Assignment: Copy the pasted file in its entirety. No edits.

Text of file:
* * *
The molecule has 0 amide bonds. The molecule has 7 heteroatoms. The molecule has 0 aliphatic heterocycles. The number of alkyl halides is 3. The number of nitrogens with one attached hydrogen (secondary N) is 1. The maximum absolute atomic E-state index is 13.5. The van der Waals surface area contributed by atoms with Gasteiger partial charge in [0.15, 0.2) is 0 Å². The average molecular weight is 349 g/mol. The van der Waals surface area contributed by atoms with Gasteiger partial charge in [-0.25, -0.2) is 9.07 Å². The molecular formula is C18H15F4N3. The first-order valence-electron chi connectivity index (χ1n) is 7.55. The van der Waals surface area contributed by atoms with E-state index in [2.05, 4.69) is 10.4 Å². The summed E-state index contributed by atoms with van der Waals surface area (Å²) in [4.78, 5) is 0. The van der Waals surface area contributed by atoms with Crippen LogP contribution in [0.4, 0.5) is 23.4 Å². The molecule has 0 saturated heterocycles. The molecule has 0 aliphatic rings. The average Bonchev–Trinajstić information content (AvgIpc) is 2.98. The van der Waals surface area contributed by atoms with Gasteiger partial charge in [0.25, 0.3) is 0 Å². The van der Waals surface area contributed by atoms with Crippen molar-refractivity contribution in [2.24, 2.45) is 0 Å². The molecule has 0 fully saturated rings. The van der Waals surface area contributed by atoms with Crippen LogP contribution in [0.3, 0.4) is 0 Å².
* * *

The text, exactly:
The molecule has 0 amide bonds. The molecule has 7 heteroatoms. The molecule has 0 aliphatic heterocycles. The number of alkyl halides is 3. The number of nitrogens with one attached hydrogen (secondary N) is 1. The maximum absolute atomic E-state index is 13.5. The van der Waals surface area contributed by atoms with Gasteiger partial charge in [0.15, 0.2) is 0 Å². The average molecular weight is 349 g/mol. The van der Waals surface area contributed by atoms with Gasteiger partial charge in [-0.25, -0.2) is 9.07 Å². The molecular formula is C18H15F4N3. The first-order valence-electron chi connectivity index (χ1n) is 7.55. The van der Waals surface area contributed by atoms with E-state index in [2.05, 4.69) is 10.4 Å². The summed E-state index contributed by atoms with van der Waals surface area (Å²) in [4.78, 5) is 0. The van der Waals surface area contributed by atoms with Crippen LogP contribution in [0.4, 0.5) is 23.4 Å². The molecule has 0 saturated heterocycles. The molecule has 0 aliphatic rings. The average Bonchev–Trinajstić information content (AvgIpc) is 2.98. The van der Waals surface area contributed by atoms with Gasteiger partial charge in [0.25, 0.3) is 0 Å². The van der Waals surface area contributed by atoms with Crippen molar-refractivity contribution in [2.24, 2.45) is 0 Å². The molecule has 0 fully saturated rings. The van der Waals surface area contributed by atoms with Crippen LogP contribution in [0.3, 0.4) is 0 Å².